Keywords: Blood Donation, Social Status, Poverty, Inequality, Relative Deprivation, Rural China, Agricultural and Food Policy, Community/Rural/Urban Development, Consumer/Household Economics, Demand and Price Analysis, Health Economics and Policy, Institutional and Behavioral Economics, International Development, Labor and Human Capital, Political Economy, Production Economics, Public Economics, Research Methods/ Statistical Methods, Risk and Uncertainty, I32, J22, D13, D63,
    Date: 2009–05
  3. By: Liverpool, Saweda Onipede. L.; Winter-Nelson, Alex
    Abstract: Despite recent traces of economic growth, Ethiopia remains one of the poorest countries in the world. Though about 80% of its population is engaged in agriculture, agricultural productivity remains low and extremely vulnerable to climatic conditions. The adoption and use of modern technologies is generally accepted as a potential vehicle out of poverty for many but adoption rates in the country remain low with the nature of the adoption process largely unstudied (Spielman et al, 2007). This paper studies the impact of social networks in the technology adoption process in rural Ethiopia. In particular it tests for the presence of social learning effects. In addition to geographic networks, it considers the role played by other networks with more purposeful interactions such as a householdâs friends. The study explores the differential impacts of social networks by network type, technology and the asset poverty status of households.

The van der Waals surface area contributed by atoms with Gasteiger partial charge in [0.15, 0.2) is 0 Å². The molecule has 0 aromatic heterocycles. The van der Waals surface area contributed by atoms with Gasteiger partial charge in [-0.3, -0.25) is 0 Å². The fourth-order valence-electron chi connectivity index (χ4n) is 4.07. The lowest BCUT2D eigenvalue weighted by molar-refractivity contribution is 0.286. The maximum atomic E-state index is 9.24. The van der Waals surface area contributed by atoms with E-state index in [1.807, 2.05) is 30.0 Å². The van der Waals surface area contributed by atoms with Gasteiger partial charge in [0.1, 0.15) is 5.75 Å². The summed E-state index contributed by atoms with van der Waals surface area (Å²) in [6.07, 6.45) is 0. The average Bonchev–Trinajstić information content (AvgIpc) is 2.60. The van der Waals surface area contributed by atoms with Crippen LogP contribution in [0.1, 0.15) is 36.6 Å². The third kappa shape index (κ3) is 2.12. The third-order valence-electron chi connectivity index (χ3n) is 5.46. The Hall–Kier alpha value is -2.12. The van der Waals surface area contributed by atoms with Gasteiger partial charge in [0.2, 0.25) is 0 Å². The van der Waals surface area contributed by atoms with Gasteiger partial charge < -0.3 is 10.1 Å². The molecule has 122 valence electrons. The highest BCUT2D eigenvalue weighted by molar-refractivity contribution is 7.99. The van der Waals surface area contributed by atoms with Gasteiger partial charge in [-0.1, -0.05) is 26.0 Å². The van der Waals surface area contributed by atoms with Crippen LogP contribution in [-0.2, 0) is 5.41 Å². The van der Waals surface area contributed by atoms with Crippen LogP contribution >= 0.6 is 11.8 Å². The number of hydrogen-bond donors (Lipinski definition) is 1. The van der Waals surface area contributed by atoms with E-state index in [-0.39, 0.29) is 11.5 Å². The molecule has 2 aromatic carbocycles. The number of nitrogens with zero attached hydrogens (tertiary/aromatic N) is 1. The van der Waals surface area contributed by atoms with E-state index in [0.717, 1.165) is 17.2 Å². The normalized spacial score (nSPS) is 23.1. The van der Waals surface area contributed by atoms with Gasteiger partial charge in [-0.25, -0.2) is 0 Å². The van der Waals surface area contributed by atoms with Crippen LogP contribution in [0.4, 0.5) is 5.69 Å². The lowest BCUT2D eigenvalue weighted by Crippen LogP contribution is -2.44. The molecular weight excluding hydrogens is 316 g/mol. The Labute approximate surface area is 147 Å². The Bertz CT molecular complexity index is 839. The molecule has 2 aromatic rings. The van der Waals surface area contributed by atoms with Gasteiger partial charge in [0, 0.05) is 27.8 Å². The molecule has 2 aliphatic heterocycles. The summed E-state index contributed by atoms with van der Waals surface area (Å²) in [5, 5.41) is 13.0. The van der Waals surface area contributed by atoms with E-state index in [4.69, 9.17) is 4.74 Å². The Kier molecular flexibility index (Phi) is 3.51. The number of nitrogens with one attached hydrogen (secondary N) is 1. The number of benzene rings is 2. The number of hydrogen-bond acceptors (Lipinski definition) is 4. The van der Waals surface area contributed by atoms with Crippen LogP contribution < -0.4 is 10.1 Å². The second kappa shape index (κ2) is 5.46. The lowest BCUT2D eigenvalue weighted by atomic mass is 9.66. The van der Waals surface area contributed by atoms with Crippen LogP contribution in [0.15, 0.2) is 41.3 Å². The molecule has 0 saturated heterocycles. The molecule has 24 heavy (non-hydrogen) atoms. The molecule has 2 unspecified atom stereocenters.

Keywords: social learning, persistent poverty, technology adoption, Ethiopia, Food Security and Poverty, International Development, Research and Development/Tech Change/Emerging Technologies, O31, O33, Q12, Q13,